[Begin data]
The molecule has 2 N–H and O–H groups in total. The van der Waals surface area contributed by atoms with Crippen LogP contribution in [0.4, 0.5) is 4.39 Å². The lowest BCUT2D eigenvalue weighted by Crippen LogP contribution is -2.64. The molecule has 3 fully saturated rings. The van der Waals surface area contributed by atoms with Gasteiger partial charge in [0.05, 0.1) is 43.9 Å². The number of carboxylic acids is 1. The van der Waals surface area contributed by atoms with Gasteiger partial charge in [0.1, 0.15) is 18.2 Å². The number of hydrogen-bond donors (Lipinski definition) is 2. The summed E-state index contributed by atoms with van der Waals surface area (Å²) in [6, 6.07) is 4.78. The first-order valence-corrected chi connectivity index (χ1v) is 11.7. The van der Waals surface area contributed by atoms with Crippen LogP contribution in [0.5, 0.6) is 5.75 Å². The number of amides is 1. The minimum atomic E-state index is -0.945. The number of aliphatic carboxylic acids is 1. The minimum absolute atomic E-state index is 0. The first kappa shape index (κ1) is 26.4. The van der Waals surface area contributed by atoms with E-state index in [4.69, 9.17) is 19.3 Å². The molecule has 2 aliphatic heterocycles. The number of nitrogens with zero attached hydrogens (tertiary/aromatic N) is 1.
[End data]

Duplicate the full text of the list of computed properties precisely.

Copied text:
The molecule has 2 N–H and O–H groups in total. The van der Waals surface area contributed by atoms with Crippen LogP contribution in [0.4, 0.5) is 4.39 Å². The lowest BCUT2D eigenvalue weighted by Crippen LogP contribution is -2.64. The molecule has 3 fully saturated rings. The van der Waals surface area contributed by atoms with Gasteiger partial charge in [0.05, 0.1) is 43.9 Å². The number of carboxylic acids is 1. The van der Waals surface area contributed by atoms with Gasteiger partial charge in [0.1, 0.15) is 18.2 Å². The number of hydrogen-bond donors (Lipinski definition) is 2. The summed E-state index contributed by atoms with van der Waals surface area (Å²) in [6, 6.07) is 4.78. The first-order valence-corrected chi connectivity index (χ1v) is 11.7. The van der Waals surface area contributed by atoms with Crippen LogP contribution in [0.5, 0.6) is 5.75 Å². The number of amides is 1. The minimum atomic E-state index is -0.945. The number of aliphatic carboxylic acids is 1. The minimum absolute atomic E-state index is 0. The first kappa shape index (κ1) is 26.4. The van der Waals surface area contributed by atoms with E-state index in [4.69, 9.17) is 19.3 Å². The molecule has 2 aliphatic heterocycles. The number of nitrogens with zero attached hydrogens (tertiary/aromatic N) is 1.